Because, simply put, for those in need of things being simply put, those of us who broadcast are totally respectful of your opinion when it comes to content.
But, and, hey, this is said with all the love we can muster, when it comes to how we can "do a better show"...or "why don't we do this instead of that?"...or "why don't you play more music and talk less?"...we couldn't give a rat's ass about your opinion.
For a few reasons.
First, you're probably a civilian with no experience in writing and/or peforming, so, at what point did you suddenly realize that you were an expert on the subject or subjects?
Second, where can we listen to your show, so that we can return the favor and let you know how you can do it better?
For that matter, just let us know what it is that you are doing for a living, so we can drop by the office and point out how you can be more efficient.
And, third, and here comes the knockout punch, you crazy critiquers, nobody is holding a gun to your head and forcing you to read, listen or watch what any writer, broadcaster or performer is offering up at any given time.
The five "experts" offering their respective two cents's re' Dave's show are textbook examples of the point being made here.
If the joke offends you, then say so.
Better yet, if the joke offends you and/or you feel the whole show could use an overhaul, do tens of thousands of hard working writers, broadcasters and/or performers a much appreciated favor.
Spare us your expertise and change the channel.
Doctor, it hurts when I listen to that.
Well, then, don't listen to that.

Saturday, January 26, 2013

"Horse and Buggy, AM and FM....Lemmings Of A Feather..."

I quit.

More about that in a moment.

Some years ago, a top flight studio and concert musician that I had the privilege of knowing and working with told me that the best musicians he had ever experienced were unique in that they understood one very important, often overlooked, fact.

"What it takes to be a world class musician," he offered, "isn't knowing when to play...'s knowing when not to play."

Being the astute type, I honed right in on those transporter co-ordinates.

And thought back to the musicians, stage performers, comics, even politicians...and, especially, radio personalities that I have experienced over the last forty or fifty years.

The ones I remember most readily, and vividly, were the ones who knew about subtlety, nuance, timing and, more importantly, when to shut the hell up.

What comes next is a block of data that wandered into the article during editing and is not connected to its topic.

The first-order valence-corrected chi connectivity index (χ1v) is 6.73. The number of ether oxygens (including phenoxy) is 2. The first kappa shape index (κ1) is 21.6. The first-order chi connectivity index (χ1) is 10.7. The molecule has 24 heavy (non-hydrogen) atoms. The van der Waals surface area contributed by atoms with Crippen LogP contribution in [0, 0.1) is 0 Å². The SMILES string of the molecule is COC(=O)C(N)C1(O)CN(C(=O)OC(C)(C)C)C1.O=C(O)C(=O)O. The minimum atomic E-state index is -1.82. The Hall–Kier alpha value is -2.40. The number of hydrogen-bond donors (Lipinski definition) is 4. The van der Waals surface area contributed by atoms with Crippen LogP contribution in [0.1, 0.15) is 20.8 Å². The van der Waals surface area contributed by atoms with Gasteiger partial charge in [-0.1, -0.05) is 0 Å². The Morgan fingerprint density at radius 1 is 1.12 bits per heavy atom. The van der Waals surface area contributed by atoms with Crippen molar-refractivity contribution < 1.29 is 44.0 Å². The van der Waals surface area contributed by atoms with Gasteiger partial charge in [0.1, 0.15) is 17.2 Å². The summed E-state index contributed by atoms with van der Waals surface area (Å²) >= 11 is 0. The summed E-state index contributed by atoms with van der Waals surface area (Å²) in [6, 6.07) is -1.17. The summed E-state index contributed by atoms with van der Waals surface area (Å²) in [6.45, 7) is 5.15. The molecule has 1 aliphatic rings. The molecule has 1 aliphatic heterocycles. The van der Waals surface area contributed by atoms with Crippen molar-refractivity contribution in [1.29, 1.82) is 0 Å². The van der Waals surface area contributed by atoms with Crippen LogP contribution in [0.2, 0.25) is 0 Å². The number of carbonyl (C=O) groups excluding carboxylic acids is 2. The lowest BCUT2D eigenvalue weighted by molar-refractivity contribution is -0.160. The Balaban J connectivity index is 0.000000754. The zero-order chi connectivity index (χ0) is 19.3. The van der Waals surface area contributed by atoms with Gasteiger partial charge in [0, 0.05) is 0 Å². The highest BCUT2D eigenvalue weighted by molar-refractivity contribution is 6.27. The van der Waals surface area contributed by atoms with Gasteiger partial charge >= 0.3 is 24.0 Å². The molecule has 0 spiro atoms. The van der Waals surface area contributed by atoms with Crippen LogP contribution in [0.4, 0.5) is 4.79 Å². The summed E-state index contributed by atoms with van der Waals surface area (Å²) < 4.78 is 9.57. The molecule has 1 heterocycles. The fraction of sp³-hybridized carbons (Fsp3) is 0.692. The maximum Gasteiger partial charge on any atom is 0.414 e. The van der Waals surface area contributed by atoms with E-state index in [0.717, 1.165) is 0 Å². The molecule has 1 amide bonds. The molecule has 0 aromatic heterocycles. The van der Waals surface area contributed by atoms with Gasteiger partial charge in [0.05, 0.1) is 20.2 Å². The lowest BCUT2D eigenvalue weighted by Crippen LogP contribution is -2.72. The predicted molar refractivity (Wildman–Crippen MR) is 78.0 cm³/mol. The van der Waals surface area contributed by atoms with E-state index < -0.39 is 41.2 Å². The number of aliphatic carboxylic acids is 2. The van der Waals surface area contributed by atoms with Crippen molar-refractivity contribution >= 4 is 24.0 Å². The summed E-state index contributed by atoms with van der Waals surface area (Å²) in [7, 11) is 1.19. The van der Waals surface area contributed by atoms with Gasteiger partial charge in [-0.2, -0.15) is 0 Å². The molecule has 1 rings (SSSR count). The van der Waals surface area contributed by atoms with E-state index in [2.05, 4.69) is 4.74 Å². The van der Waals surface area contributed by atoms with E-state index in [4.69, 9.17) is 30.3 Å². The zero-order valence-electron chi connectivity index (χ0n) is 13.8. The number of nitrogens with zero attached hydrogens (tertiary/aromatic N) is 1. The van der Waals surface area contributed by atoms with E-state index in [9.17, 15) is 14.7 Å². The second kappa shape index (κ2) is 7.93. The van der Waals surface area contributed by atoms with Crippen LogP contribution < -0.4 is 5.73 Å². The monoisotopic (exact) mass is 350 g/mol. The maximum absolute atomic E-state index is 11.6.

There's a reason, it turns out, why the old expression "always leave them wanting more" is an old expression.

Yesterday, I "retired" from my third career, to date, in this lifetime.

And said a symbolic, if not literal, farewell to the occupation of conventional radio broadcasting.

Career number four looms imminent.

And, to paraphrase George Harrison's wonderful line in A Hard Day's Night re' Ringo's drum kit, I hope, one day, for that career to loom large in my legend.

The what, why and how's about it of said career will be the subject of my semi-regular ramblings here.

If you're aware of my work, you know what to expect.

If you're new to the playground, welcome.

Either way, I promise to be a champion of the people, a voice......oh....wait.....

That was Charles Foster Kane's declaration of principles.

My bad.

This collection of essays will offer my insight (read: two cents) about the current state of broadcasting, media, et al, where they've been and where I think they're headed.

As with any blog, obviously, with my opinion and seven bucks you can buy cigarettes.

So, don't feel any obligation to drink the Kool Aid here.

Take it for what it's worth.

And I promise to be nothing more, or less, than true to whatever insight finds its way from my assorted cortexes to the fingers typing these words at this moment.

Every good new movie or show begins with a pitch of premise.

As it should be with any good new blog.

So here you go.

The premise is that I think conventional radio is dying.

And that it has joined the ranks of the Pony Express, Ma Bell and eight track tape player factories.

Out with the old, in with the new.

That's why I retired yesterday.

Putting a dull blade into the display case.

And signing on to wield a little cutting edge.

Put simply, as I said at the outset...

I quit.

And, so it begins.